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Jack Cullen


Katie Melua’s convincing bid to be a gay icon.

Who knew?


A new freaky government, the death of the Blackberry, a paid-for Times online, fish dishes on the Pizza Express menu and a volcanic saga from that attention-seeking infantile island we call Iceland: We all knew 2010 would be a year of change. One shift not even King Cowell himself saw coming though was Katie Melua getting cool. I had her neatly cellotaped up with Norah Jones and Lucie Silvas in the mental box marked “Please Mum, I know it’s your car but NOOOO”

So when she rocked up on Graham Norton’s set the other week I spent half the episode sitting there slagging her off to my flatmate. (“Why is Katie Melua on the Graham Norton show? I thought she got publically mummified in her own knitting three years ago or choked to death on a mouthful of tarragon”. “Shut up Jack, I’m trying to listen to Minnie 50p-face Driver’s anecdote on how famous she is” Etc.) But then Katie’s turn to sing arrived and she was surprisingly very good, in fact, borderline inspiring.

Katie sang ‘The Flood’, the first single from her forthcoming album The House. The album is produced by William Orbit, which is a bit of a step-up from that ferret that used to manage her*. ‘The Flood’ kicks off with an interestingly asymmetrical pace, otherworldly instruments and some wonderfully poetic lyrics. Eastern influences pour in from the word go, making Katie’s new image a bit like that well-deserved Turkish Delight at the end of a bracing country walk. Then the song suddenly adopts an up-tempo Arcade Fire style disco ballroom beat that rivals the early works of Roisin Murphy. Honestly Katie, I’m eating bitch pie.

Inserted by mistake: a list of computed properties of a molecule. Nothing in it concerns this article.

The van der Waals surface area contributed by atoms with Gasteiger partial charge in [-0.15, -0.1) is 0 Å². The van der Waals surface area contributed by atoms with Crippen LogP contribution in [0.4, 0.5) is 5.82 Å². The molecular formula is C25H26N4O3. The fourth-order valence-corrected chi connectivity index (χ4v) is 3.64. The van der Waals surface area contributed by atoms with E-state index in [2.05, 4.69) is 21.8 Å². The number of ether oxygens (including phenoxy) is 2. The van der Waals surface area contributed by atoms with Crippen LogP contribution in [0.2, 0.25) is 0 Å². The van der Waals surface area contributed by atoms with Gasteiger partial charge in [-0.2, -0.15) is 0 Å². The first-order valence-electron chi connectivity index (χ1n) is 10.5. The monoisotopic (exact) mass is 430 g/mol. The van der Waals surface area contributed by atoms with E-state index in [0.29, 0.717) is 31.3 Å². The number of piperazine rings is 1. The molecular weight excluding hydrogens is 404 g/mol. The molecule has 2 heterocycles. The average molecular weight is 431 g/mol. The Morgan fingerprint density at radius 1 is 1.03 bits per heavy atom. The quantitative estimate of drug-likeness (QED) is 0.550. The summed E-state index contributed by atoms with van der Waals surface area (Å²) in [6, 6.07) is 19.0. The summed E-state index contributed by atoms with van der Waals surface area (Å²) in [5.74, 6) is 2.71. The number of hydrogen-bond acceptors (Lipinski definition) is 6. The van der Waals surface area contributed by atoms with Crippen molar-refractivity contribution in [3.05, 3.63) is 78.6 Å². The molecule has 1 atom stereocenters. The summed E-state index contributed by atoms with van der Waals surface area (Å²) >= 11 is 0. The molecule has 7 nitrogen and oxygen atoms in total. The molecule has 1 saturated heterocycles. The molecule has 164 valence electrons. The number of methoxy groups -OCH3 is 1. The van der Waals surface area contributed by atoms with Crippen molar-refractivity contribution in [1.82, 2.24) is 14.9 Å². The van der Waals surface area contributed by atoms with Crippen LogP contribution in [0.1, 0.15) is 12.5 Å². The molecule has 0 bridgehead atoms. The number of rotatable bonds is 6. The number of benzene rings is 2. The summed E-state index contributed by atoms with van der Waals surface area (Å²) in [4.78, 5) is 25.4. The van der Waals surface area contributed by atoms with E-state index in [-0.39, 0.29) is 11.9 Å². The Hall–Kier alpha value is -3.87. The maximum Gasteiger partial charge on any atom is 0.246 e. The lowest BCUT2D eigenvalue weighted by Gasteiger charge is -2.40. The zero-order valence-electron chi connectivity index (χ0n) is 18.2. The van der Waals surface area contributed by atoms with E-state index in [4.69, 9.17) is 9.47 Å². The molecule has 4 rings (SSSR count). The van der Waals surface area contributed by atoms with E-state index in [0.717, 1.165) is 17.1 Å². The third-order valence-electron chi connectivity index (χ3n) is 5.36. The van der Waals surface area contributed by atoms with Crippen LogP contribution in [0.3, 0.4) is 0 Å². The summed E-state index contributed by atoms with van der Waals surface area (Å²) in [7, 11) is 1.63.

The sexy video arguably tops the song though. A group of inexplicably tasteful muscle men dance in their pants, colliding with each other erotically and spiritually with long sticks before a golden rock face as the all-new eye-shadow-a-go-go Katie drifts around in what looks like Queen Victoria’s corsets customised by Xena. The dancers are at once incredibly attractive and elegant in the way that an over-priced naked Australian footie calendar wants to be. And then as if Katie hasn’t done enough for us, she ends her video on a slow motion clip of two tribal men embracing in a unison of art, warmth, athleticism and understanding.




This is Katie Melua’s bid to be a gay icon, or to at least sell a CD to someone who doesn’t shop at the Edinburgh Woollen Mill (www.ewm.co.uk).

Granted, as the music press will droan - she will never be Kate Bush. But no female solo artist will ever truly rival Kate Bush’s originality and at least Miss Melua is trying to earn her inevitable music industry Kate Bush comparison unlike these gash media magnet recession stars Florence and Marina. Contro?

Finally Katie has joined the more interesting and darker side of the music industry, pledging her support for Patrick Wolf shoulder pads and a die-hard make-up palette. We should all buy Katie’s new record if only to set an example to the hoards of paisley “goes well with a nice bowl of parsnip soup” type female solo artists out there who still need to bin their chintz and toughen up a bit. This is the closest thing to cool that Katie Melua has ever been. Thumbs up for a successful reinvention Katie, you deserve the pay-off that will come from this.

Katie Melua’s new album The House is released in out now, katiemelua.com

Katie’s 2010 tour includes 13 dates in Britain, so look out for those in December too.

*Katie Melua’s last manager wasn’t actually a ferret. Digital Spy misinformed me.


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